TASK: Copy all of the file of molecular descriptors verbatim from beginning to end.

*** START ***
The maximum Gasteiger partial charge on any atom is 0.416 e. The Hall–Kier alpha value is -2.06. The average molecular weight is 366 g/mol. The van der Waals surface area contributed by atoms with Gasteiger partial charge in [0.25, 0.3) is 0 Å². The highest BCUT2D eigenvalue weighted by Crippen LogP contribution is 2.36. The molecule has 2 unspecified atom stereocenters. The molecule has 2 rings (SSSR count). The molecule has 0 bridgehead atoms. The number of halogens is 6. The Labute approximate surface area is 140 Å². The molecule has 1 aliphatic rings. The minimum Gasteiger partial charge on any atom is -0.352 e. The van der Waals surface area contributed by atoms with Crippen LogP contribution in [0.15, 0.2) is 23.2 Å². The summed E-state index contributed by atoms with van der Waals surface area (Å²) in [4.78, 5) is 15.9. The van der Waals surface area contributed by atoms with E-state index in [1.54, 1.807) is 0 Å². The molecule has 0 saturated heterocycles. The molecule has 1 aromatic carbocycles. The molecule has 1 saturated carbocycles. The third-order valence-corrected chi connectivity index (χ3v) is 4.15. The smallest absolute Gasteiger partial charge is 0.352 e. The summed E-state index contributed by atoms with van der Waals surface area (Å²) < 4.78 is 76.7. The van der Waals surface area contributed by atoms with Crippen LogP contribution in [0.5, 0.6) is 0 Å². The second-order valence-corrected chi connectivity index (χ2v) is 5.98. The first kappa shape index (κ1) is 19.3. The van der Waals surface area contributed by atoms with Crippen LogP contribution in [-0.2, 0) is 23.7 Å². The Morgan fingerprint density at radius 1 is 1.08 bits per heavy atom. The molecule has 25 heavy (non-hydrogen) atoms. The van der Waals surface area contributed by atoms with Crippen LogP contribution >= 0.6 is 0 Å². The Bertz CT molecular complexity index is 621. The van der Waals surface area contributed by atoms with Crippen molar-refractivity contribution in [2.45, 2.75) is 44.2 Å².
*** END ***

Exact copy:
The maximum Gasteiger partial charge on any atom is 0.416 e. The Hall–Kier alpha value is -2.06. The average molecular weight is 366 g/mol. The van der Waals surface area contributed by atoms with Gasteiger partial charge in [0.25, 0.3) is 0 Å². The highest BCUT2D eigenvalue weighted by Crippen LogP contribution is 2.36. The molecule has 2 unspecified atom stereocenters. The molecule has 2 rings (SSSR count). The molecule has 0 bridgehead atoms. The number of halogens is 6. The Labute approximate surface area is 140 Å². The molecule has 1 aliphatic rings. The minimum Gasteiger partial charge on any atom is -0.352 e. The van der Waals surface area contributed by atoms with Crippen LogP contribution in [0.15, 0.2) is 23.2 Å². The summed E-state index contributed by atoms with van der Waals surface area (Å²) in [4.78, 5) is 15.9. The van der Waals surface area contributed by atoms with E-state index in [1.54, 1.807) is 0 Å². The molecule has 0 saturated heterocycles. The molecule has 1 aromatic carbocycles. The molecule has 1 saturated carbocycles. The third-order valence-corrected chi connectivity index (χ3v) is 4.15. The smallest absolute Gasteiger partial charge is 0.352 e. The summed E-state index contributed by atoms with van der Waals surface area (Å²) < 4.78 is 76.7. The van der Waals surface area contributed by atoms with Crippen LogP contribution in [0.5, 0.6) is 0 Å². The second-order valence-corrected chi connectivity index (χ2v) is 5.98. The first kappa shape index (κ1) is 19.3. The van der Waals surface area contributed by atoms with Crippen LogP contribution in [-0.2, 0) is 23.7 Å². The Morgan fingerprint density at radius 1 is 1.08 bits per heavy atom. The molecule has 25 heavy (non-hydrogen) atoms. The van der Waals surface area contributed by atoms with Crippen LogP contribution >= 0.6 is 0 Å². The Bertz CT molecular complexity index is 621. The van der Waals surface area contributed by atoms with Crippen molar-refractivity contribution in [2.45, 2.75) is 44.2 Å².